Prices certainly vary across translation companies; however, among dedicated LSPs the market is more competitive and the price discrepancies less pronounced. For patent translations, the biggest driver of pricing disparities faced by different organizations is the still widespread practice of relying on foreign patent firms to translate their applications. This practice is very likely to increase translation costs. For example, it isn’t especially unusual for agents in Japan to charge $0.50 or more per word for translation—more than double the higher-end baseline used in our estimates above.
The fees charged by patent firms are often high for any number of reasons. In many cases the work is simply sub-contracted to LSPs and marked up; since translation is not a law firm’s core competency, processes might be inefficient, resources ineffectively allocated and/or technology underutilized; or it could simply be that longtime clients have been paying the same rates for years without asking questions, despite the fact that market rates have changed as the industry evolved.
At the same time, it is also true that you often “get what you pay for”. While agent fees are often high for reasons related to inefficiency, excessive markups or under-scrutinized legacy pricing, among dedicated translation providers, disparities in price often reflect the work product one can expect to receive. Every industry has aggressively low-cost players that are often ill-equipped to deliver the most demanding services, and the importance of patent protection is too high to base translation purchasing decisions entirely on price.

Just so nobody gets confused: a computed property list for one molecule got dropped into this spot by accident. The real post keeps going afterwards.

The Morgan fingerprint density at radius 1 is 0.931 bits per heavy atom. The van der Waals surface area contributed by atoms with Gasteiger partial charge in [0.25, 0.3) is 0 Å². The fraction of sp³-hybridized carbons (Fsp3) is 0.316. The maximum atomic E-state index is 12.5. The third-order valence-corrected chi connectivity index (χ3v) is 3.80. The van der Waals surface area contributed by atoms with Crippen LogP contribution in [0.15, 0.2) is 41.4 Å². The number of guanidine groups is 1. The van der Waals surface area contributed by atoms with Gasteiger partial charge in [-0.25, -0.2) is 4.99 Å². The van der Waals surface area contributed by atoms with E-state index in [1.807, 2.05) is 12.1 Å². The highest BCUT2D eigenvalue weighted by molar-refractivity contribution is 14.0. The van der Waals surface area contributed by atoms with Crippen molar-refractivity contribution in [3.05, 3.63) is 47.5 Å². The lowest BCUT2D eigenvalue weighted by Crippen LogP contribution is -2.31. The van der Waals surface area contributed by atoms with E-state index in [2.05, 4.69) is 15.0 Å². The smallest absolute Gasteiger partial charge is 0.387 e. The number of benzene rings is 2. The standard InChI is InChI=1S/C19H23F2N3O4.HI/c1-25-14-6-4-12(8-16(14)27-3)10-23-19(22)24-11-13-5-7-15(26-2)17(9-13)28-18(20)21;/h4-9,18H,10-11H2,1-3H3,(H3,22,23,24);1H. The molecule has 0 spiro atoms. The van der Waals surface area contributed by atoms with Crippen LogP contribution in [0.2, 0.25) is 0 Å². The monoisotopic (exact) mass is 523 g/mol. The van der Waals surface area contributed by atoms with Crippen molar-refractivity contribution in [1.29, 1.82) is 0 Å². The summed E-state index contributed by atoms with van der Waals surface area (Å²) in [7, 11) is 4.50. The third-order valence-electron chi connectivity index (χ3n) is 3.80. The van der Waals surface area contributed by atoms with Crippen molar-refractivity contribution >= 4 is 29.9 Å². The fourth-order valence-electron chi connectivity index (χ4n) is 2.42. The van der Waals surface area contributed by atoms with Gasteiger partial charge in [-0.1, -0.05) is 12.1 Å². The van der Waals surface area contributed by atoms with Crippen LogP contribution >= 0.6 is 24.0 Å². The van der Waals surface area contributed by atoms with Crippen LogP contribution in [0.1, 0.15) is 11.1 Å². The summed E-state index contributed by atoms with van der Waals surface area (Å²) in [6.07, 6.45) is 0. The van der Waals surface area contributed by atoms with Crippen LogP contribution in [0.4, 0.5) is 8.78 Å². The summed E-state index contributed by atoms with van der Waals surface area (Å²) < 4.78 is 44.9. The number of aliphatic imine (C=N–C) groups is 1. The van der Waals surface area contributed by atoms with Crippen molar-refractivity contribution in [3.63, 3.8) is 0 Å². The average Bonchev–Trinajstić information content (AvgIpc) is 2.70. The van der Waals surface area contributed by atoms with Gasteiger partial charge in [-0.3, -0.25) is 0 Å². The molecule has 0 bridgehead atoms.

What is needed is a partner capable of delivering balance: scalable and efficient processes, smart resource allocation, and effective utilization of technology combined with a sophisticated understanding of the patent industry and a commitment to safeguarding the value represented by the IP assets being translated. Applicants should seek to establish a long-term relationship with a dedicated legal languages service provider capable of achieving that balance of quality and competitive cost—one that gives the applicant confidence that their critical assets are in knowledgeable, capable hands.